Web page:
* The Oxford Poverty and Human Development Initiative devised a Global Multidimensional Poverty Index, which used weighted indicators relating to education, health and standard of living to arrive at measure of multidimensional deprivation. It found that, in 2005-06, 53.8 per cent were ‘Multidimensionally Poor’, and another 16.4 per cent were ‘Vulnerable to Poverty’, totaling 70.2 per cent.
* The percentage of the workforce employed in ‘informal’ employment was 92 per cent in 2011-12.
* Utsa Patnaik points out that the percentage of persons in rural areas who could not consume enough food to obtain the calorie norm (2,200 calories/day) was 75.5 per cent in 2009-10. In urban areas, the percentage who could not consume enough food to obtain the norm (2,100 calories was 73 per cent.
* The Socio-Economic and Caste Census (2011) data relating to rural households are available. They show that for nearly 75 per cent of rural households, the income of the highest earning member is less than Rs 5,000/month; in 92 per cent, it is less than Rs 10,000 a month. Less than 10 per cent have salaried jobs (6 per cent Government or public sector jobs, 4 per cent private sector jobs). For more than half of rural households, the main source of income is manual casual labour – the most insecure, deprived and sweated type of employment. Nearly the same proportion – 45 per cent – live in houses made of kuccha material such as grass, bamboo, mud/unburnt brick, and so on. Around 70 per cent of all rural houses have just one or two rooms. Less than 10 per cent of the rural population reach the higher secondary level of education.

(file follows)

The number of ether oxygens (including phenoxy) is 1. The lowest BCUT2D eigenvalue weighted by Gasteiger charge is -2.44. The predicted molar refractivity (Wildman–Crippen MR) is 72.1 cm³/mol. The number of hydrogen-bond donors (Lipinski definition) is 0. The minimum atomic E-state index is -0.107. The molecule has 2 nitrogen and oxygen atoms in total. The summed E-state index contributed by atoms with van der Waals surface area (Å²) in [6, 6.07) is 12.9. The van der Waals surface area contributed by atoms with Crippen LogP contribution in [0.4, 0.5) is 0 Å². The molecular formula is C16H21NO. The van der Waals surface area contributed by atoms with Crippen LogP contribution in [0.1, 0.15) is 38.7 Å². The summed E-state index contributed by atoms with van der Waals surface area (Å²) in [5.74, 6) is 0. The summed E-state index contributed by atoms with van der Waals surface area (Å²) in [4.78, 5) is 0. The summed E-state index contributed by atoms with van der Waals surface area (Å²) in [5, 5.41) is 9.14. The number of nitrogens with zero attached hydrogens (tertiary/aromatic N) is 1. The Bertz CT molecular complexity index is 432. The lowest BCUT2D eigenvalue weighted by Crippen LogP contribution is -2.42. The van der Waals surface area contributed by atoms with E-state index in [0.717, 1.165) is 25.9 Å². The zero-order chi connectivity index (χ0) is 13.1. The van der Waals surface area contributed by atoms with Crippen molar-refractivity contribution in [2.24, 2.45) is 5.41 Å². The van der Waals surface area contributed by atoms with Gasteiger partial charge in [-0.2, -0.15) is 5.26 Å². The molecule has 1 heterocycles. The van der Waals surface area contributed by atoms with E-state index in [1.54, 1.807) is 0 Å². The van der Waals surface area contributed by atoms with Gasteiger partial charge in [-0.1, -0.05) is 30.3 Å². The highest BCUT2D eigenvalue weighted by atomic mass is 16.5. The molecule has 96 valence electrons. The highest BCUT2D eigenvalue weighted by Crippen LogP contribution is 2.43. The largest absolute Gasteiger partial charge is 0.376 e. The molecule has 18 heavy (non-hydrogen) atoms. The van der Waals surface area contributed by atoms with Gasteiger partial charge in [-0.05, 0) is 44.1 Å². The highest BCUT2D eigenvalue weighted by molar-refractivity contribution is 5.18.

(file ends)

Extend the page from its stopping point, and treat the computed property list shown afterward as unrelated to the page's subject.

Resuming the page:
Errors of exclusion more serious
All these indicators make it clear that, far from being confined to the bottom 20-30 per cent of the population, the poor and vulnerable are the large majority of the population. The rulers’ argument for ‘targeting’ benefits at the poor and vulnerable is that providing a universal benefit would cover those who did not need a subsidy, which would be a waste. However, if the poor and vulnerable constitute, not 20 or 30 per cent, but the large majority of the population, the ‘undeserving’ section receiving a universal subsidy would be that much smaller. This makes a very major difference to any estimate of wasted subsidy. Given this, we would need to weigh the costs of subsidising the ‘undeserving’ section against the costs of trying to weed out that section.